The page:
Access to Medicaid waivers varies with race, age, and region

Black and Hispanic people with autism or intellectual disability in North Carolina are less likely to receive a Medicaid waiver for home and community-based services than their white peers are, according to a new study. A person’s age and the county in which they live also affect their chances.

The waivers are the largest source of funds for home and community-based health-care services in the United States. The provisions allow Medicaid — insurance from the federal government for low-income families — to cover transportation and mental health services, as well as speech, physical and occupational therapy. How Medicaid administers these waivers, though, is left up to individual states, which has led to wide variation in their distribution.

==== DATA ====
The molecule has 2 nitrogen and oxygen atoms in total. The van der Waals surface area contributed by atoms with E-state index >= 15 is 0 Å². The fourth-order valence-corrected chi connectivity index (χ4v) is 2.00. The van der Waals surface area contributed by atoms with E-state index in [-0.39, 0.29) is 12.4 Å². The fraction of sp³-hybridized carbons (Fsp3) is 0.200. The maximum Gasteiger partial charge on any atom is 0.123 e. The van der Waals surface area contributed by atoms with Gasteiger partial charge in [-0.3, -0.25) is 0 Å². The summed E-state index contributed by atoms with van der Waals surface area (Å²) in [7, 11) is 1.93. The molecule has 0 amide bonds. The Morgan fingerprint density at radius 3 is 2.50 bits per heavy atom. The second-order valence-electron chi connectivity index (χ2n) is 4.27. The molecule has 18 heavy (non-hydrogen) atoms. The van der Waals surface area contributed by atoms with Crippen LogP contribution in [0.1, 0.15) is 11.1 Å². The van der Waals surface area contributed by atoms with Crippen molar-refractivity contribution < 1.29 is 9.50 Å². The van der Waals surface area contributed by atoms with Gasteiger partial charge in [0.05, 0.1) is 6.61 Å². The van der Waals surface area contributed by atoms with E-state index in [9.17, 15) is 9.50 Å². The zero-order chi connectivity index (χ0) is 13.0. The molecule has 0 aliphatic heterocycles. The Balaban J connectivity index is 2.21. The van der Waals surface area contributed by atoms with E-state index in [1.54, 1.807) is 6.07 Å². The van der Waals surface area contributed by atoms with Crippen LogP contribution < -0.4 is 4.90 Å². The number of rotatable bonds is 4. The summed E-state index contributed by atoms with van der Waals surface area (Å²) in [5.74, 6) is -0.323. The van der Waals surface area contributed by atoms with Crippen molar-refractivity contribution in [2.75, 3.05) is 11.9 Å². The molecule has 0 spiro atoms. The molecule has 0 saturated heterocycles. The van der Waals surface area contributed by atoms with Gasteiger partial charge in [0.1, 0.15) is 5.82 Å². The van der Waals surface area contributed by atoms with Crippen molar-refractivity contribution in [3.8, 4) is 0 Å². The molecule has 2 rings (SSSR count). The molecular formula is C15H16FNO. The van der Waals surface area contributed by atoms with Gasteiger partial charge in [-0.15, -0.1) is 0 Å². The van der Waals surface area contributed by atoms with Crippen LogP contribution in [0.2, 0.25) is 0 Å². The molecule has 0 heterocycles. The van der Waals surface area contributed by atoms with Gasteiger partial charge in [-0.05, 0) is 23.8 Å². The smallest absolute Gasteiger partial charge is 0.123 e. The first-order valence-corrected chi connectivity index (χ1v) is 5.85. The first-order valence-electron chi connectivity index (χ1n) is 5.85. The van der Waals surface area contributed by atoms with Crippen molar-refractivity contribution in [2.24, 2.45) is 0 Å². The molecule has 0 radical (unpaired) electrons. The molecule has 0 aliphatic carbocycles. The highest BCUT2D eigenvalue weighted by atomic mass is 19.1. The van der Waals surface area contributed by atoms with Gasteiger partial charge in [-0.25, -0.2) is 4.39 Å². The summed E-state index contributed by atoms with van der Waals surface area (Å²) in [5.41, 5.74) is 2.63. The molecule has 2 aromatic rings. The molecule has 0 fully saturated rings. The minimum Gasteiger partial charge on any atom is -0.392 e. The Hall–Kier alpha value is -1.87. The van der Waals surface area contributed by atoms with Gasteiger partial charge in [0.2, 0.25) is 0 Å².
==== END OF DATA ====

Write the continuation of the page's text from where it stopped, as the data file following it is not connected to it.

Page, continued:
Waiver programs have limited spots and, often, a waitlist. In North Carolina, people stay on that waitlist for 7 to 10 years, according to lead investigator Michelle Franklin, a postdoctoral research associate at the Margolis Center for Health Policy at Duke University in Durham, North Carolina. The national average is about two years, and most programs operate on a first-come, first-served basis.

“The problem with that is if everybody’s not hearing about it equally,” Franklin says, or “if everybody doesn’t have the same support, that people aren’t going to get on the waiting list.” Read the full article in Autism Spectrum here